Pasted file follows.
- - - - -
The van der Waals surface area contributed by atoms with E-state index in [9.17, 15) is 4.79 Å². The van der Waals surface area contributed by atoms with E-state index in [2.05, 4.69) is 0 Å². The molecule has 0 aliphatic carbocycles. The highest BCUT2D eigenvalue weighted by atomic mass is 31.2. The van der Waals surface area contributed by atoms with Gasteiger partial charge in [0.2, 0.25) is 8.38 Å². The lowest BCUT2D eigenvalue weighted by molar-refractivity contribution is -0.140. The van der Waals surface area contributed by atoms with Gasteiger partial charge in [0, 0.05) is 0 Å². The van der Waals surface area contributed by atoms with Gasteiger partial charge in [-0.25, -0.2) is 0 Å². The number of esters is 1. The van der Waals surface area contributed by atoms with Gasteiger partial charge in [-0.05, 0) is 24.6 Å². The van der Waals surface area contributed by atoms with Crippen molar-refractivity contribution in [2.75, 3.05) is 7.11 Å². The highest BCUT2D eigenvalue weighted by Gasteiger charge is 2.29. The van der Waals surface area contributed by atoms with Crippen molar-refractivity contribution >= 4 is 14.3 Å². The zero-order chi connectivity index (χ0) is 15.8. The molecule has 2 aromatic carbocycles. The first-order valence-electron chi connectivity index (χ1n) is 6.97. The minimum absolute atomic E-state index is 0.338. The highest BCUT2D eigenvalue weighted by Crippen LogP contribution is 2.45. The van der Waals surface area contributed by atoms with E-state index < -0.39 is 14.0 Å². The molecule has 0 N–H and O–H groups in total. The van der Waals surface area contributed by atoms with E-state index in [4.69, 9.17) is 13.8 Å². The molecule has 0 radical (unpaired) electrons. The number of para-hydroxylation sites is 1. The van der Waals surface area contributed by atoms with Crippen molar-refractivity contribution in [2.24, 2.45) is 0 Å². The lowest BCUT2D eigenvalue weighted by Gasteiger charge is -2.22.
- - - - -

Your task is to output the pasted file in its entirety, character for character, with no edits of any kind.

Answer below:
The van der Waals surface area contributed by atoms with E-state index in [9.17, 15) is 4.79 Å². The van der Waals surface area contributed by atoms with E-state index in [2.05, 4.69) is 0 Å². The molecule has 0 aliphatic carbocycles. The highest BCUT2D eigenvalue weighted by atomic mass is 31.2. The van der Waals surface area contributed by atoms with Gasteiger partial charge in [0.2, 0.25) is 8.38 Å². The lowest BCUT2D eigenvalue weighted by molar-refractivity contribution is -0.140. The van der Waals surface area contributed by atoms with Gasteiger partial charge in [0, 0.05) is 0 Å². The van der Waals surface area contributed by atoms with Gasteiger partial charge in [-0.25, -0.2) is 0 Å². The number of esters is 1. The van der Waals surface area contributed by atoms with Gasteiger partial charge in [-0.05, 0) is 24.6 Å². The van der Waals surface area contributed by atoms with Crippen molar-refractivity contribution in [2.75, 3.05) is 7.11 Å². The highest BCUT2D eigenvalue weighted by Gasteiger charge is 2.29. The van der Waals surface area contributed by atoms with Crippen molar-refractivity contribution >= 4 is 14.3 Å². The zero-order chi connectivity index (χ0) is 15.8. The molecule has 2 aromatic carbocycles. The first-order valence-electron chi connectivity index (χ1n) is 6.97. The minimum absolute atomic E-state index is 0.338. The highest BCUT2D eigenvalue weighted by Crippen LogP contribution is 2.45. The van der Waals surface area contributed by atoms with E-state index < -0.39 is 14.0 Å². The molecule has 0 N–H and O–H groups in total. The van der Waals surface area contributed by atoms with E-state index in [4.69, 9.17) is 13.8 Å². The molecule has 0 radical (unpaired) electrons. The number of para-hydroxylation sites is 1. The van der Waals surface area contributed by atoms with Crippen molar-refractivity contribution in [2.24, 2.45) is 0 Å². The lowest BCUT2D eigenvalue weighted by Gasteiger charge is -2.22.